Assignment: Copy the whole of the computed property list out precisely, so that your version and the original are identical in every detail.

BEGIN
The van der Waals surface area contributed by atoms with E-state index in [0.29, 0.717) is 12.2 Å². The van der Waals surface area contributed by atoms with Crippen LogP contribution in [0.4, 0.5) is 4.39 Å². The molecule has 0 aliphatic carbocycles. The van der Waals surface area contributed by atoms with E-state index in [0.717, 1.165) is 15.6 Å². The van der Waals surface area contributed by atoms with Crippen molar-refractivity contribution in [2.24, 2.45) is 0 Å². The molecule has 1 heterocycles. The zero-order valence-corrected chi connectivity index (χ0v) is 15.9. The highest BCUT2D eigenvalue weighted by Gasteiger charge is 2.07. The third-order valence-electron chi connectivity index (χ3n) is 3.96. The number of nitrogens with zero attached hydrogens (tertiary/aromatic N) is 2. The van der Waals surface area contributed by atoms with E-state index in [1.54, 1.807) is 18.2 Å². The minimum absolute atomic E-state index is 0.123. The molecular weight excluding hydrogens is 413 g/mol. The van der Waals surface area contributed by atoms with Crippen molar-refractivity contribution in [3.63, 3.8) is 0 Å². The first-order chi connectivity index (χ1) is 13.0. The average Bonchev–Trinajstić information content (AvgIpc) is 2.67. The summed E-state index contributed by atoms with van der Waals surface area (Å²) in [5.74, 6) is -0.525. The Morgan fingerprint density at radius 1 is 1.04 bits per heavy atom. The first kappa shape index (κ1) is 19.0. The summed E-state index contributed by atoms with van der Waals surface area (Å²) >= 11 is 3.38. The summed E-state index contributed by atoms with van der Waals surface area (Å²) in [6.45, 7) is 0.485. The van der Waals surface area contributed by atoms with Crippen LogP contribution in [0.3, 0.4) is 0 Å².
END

The van der Waals surface area contributed by atoms with E-state index in [0.29, 0.717) is 12.2 Å². The van der Waals surface area contributed by atoms with Crippen LogP contribution in [0.4, 0.5) is 4.39 Å². The molecule has 0 aliphatic carbocycles. The van der Waals surface area contributed by atoms with E-state index in [0.717, 1.165) is 15.6 Å². The van der Waals surface area contributed by atoms with Crippen molar-refractivity contribution in [2.24, 2.45) is 0 Å². The molecule has 1 heterocycles. The zero-order valence-corrected chi connectivity index (χ0v) is 15.9. The highest BCUT2D eigenvalue weighted by Gasteiger charge is 2.07. The third-order valence-electron chi connectivity index (χ3n) is 3.96. The number of nitrogens with zero attached hydrogens (tertiary/aromatic N) is 2. The van der Waals surface area contributed by atoms with E-state index in [1.54, 1.807) is 18.2 Å². The minimum absolute atomic E-state index is 0.123. The molecular weight excluding hydrogens is 413 g/mol. The van der Waals surface area contributed by atoms with Crippen molar-refractivity contribution in [3.63, 3.8) is 0 Å². The first-order chi connectivity index (χ1) is 13.0. The average Bonchev–Trinajstić information content (AvgIpc) is 2.67. The summed E-state index contributed by atoms with van der Waals surface area (Å²) in [5.74, 6) is -0.525. The Morgan fingerprint density at radius 1 is 1.04 bits per heavy atom. The first kappa shape index (κ1) is 19.0. The summed E-state index contributed by atoms with van der Waals surface area (Å²) >= 11 is 3.38. The summed E-state index contributed by atoms with van der Waals surface area (Å²) in [6.45, 7) is 0.485. The van der Waals surface area contributed by atoms with Crippen LogP contribution in [0.3, 0.4) is 0 Å².